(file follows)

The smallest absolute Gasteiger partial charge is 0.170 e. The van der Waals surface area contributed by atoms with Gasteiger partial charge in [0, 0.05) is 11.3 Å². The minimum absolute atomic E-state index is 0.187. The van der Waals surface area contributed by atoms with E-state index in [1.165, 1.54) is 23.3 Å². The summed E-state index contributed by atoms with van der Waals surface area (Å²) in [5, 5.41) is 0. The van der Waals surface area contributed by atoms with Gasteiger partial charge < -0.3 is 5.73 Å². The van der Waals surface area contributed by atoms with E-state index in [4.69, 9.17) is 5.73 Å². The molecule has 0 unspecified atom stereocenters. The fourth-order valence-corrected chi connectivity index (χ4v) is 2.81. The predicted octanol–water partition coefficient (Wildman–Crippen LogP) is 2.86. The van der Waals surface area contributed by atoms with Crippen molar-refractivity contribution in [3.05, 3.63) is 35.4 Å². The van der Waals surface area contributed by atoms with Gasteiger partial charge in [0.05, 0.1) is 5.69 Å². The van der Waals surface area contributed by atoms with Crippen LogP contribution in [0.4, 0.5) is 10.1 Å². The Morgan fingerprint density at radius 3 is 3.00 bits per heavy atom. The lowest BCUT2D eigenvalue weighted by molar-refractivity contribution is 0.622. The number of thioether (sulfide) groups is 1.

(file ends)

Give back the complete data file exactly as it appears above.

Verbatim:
The smallest absolute Gasteiger partial charge is 0.170 e. The van der Waals surface area contributed by atoms with Gasteiger partial charge in [0, 0.05) is 11.3 Å². The minimum absolute atomic E-state index is 0.187. The van der Waals surface area contributed by atoms with E-state index in [1.165, 1.54) is 23.3 Å². The summed E-state index contributed by atoms with van der Waals surface area (Å²) in [5, 5.41) is 0. The van der Waals surface area contributed by atoms with Gasteiger partial charge < -0.3 is 5.73 Å². The van der Waals surface area contributed by atoms with E-state index in [4.69, 9.17) is 5.73 Å². The molecule has 0 unspecified atom stereocenters. The fourth-order valence-corrected chi connectivity index (χ4v) is 2.81. The predicted octanol–water partition coefficient (Wildman–Crippen LogP) is 2.86. The van der Waals surface area contributed by atoms with Crippen molar-refractivity contribution in [3.05, 3.63) is 35.4 Å². The van der Waals surface area contributed by atoms with Gasteiger partial charge in [0.05, 0.1) is 5.69 Å². The van der Waals surface area contributed by atoms with Crippen LogP contribution in [0.4, 0.5) is 10.1 Å². The Morgan fingerprint density at radius 3 is 3.00 bits per heavy atom. The lowest BCUT2D eigenvalue weighted by molar-refractivity contribution is 0.622. The number of thioether (sulfide) groups is 1.